For gluten-free baking, I like to combine a range of flours, particularly whole-grain and nut flours, to replace the wheat flour that one would normally find in a cake or muffins. Nut meals, like the almond and ground coconut in this muffin, are always a safe bet for getting a moist texture and plenty of body without the batter becoming heavy. Since the flours lack the binding quality of gluten, it is helpful to add wet ingredients to help hold the batter together. Here, soaked chia seeds and bananas help produce a satisfying, moist, cake-like muffin with a lovely, nutty flavor that's perfect for breakfast.
Preheat the oven to 350 degrees F. Line a muffin pan with paper liners, and set aside. Add the soy milk and chia seeds to a large bowl, whisk to combine and set aside until thickened, about 10 minutes.
Sift the brown rice flour, coconut flour, oat flour and baking powder into a medium bowl. Process the shredded coconut in a food processor until finely ground, about 30 seconds. Add it to the flour mixture, add the almond meal and whisk to combine; set aside.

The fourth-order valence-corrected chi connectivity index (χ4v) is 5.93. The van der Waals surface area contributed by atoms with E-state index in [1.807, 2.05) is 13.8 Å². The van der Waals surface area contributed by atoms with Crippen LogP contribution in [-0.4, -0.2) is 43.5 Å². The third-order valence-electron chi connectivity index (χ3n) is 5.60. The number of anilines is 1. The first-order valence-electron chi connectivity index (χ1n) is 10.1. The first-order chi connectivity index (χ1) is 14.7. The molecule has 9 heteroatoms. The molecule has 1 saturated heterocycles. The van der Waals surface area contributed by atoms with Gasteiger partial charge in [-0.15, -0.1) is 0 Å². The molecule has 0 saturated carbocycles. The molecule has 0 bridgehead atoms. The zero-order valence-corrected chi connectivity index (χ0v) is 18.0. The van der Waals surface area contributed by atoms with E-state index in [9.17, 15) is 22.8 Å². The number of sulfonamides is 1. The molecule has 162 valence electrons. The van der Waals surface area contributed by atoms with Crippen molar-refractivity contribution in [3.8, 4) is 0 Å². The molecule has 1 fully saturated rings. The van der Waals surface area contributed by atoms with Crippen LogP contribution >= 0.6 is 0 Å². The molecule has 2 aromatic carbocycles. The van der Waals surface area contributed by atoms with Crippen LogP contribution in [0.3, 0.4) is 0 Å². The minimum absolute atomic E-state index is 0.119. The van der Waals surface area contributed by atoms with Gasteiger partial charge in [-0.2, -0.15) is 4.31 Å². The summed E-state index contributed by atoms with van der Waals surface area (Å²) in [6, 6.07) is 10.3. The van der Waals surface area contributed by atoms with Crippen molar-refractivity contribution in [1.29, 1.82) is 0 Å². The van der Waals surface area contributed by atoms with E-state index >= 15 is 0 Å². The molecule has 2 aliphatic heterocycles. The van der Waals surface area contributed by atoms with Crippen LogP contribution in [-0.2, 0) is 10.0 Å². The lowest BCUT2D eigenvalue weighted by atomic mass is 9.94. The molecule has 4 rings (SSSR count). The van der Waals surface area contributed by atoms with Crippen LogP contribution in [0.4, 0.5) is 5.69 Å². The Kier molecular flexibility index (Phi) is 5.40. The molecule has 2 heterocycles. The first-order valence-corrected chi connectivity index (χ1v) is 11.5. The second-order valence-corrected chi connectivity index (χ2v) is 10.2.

Add the banana, eggs, coconut oil, maple syrup, vanilla and salt to the chia seed mixture, and whisk to combine. Add the flour-coconut mixture, and stir until almost combined. Add the carrots, and stir again. Spoon the batter into the lined muffin cups, and top each with a few pieces of flaked coconut.
Bake the muffins until a toothpick comes out clean, 30 minutes. Remove them from the oven, let sit in the muffin tin for 10 minutes, then place on a rack to cool. The muffins keep well for a day or two in an airtight container at room temperature, or up to 3 days in the fridge.
Golden raisins make a nice addition to this recipe. Place 1/4 cup raisins in a bowl, cover with boiling water and let sit until plump, about 10 minutes. Drain well, and stir them into the batter with the grated carrots.
This recipe was provided by a chef, restaurant or culinary professional. It has not been tested for home use.